Technology is part of the artist’s day-to-day life; she works with software to create her works at her home studio in Madrid. “I love the possibilities it offers; I admit that I sometimes despair because some programmes are less user-friendly than others, but I end up figuring it out.” Ironically, Marina doesn’t perceive this passion among her students —she teaches at the Faculty of Fine Arts at the University of Vigo—. “Among my students, who are meant to be digital natives, I see zero interest in anything that resembles a computer. They are a bit allergic to it, everyone wants to do analogue things.” This attitude leads Marina to believe that, although digital technologies are here to stay also within the world of art, their trajectory may not necessarily follow a growing trend.
“Among my students, who are meant to be digital natives, I see zero interest in anything that resembles a computer”
Digital art is in its infancy and perhaps this is why, not only students, but even some art lovers, may not be aware of all its possibilities yet. “People don’t know that they can also have the video at home like a painting. You simply have a monitor and can add a frame... The ways we can exhibit digital art are endless.” Even Marina has a framed display in her studio, which she shows off proudly, that reveals the works she’s passionate about, both her own and those belonging to other artists.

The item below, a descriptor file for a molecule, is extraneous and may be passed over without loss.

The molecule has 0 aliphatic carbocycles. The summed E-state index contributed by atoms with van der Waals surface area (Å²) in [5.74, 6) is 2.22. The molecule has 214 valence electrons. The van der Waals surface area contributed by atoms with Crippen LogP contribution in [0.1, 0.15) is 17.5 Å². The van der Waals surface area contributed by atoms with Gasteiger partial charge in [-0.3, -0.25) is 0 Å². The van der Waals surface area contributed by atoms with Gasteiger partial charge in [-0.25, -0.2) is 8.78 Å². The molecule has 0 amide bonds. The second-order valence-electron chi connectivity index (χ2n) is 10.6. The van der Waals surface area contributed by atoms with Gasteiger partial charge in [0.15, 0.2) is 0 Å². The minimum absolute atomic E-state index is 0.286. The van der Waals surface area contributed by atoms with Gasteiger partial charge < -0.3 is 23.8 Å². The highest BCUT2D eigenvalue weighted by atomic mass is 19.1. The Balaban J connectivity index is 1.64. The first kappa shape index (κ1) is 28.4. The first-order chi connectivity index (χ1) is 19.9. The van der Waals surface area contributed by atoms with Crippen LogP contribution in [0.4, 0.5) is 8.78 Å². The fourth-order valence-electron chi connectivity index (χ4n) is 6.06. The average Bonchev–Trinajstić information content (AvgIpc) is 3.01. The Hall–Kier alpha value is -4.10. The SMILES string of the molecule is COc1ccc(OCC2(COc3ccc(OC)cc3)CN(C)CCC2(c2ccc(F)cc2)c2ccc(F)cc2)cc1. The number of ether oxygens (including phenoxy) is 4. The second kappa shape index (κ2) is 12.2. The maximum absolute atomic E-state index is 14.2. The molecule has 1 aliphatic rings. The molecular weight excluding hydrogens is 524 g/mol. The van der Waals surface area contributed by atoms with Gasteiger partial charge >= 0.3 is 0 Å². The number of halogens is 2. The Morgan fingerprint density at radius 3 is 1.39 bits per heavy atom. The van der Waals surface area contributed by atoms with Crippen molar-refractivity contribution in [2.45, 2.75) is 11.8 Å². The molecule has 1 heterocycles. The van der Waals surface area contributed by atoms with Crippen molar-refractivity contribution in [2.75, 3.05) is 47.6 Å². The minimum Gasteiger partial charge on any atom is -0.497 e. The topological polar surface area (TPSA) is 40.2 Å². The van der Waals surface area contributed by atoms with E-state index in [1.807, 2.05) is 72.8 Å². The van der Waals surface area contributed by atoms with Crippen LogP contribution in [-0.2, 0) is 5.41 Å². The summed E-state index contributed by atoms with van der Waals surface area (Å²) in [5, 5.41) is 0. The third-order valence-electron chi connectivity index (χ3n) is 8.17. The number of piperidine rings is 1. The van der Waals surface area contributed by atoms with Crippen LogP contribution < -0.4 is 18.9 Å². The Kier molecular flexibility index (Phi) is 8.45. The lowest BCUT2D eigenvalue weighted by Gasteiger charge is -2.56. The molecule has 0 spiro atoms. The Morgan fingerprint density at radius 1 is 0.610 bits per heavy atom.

Learning to make art
“I’ve never believed in innate talents, or muses, or anything like that, no magic, and I’ve spoken to my students about this.” If this weren’t the case, Marina asserts that being a teacher would be terrible, and she shares her modus operandi. “You can teach people how to make art. I don’t think in terms of who has talent, I think in terms of helping each person discover what they want to do, which is perhaps the hardest part, and from that point on, to forge ahead and make it a reality.”
“I’ve never believed in innate talents, or muses, or anything like that, no magic, and I’ve spoken to my students about this”
Marina speaks from experience; she taught herself how to make digital art. “When I was a student, there were no courses related to technology, so I’ve taught myself everything.” Perseverance, together with a passion for art, is what makes a difference in this world beyond talent. “It’s not an easy industry, you either have strong willpower or you get left behind. I’d say that above talent is a real hunger for staying there, and perhaps it doesn’t work out and you have no visibility for a year, or two, or three, or ten, or fifteen.”
Marina also highlights that role models are also fundamental, and recalls some of her own. “When I was studying, for me it was very important to surround myself with strong female characters, to understand that I could also be there, like Eva Lootz, Concha Jerez, o Paloma Navares.” Today, Marina Núñez herself could be an example for hundreds of students who dream of devoting their lives to Fine Arts. Listen to her, perseverance.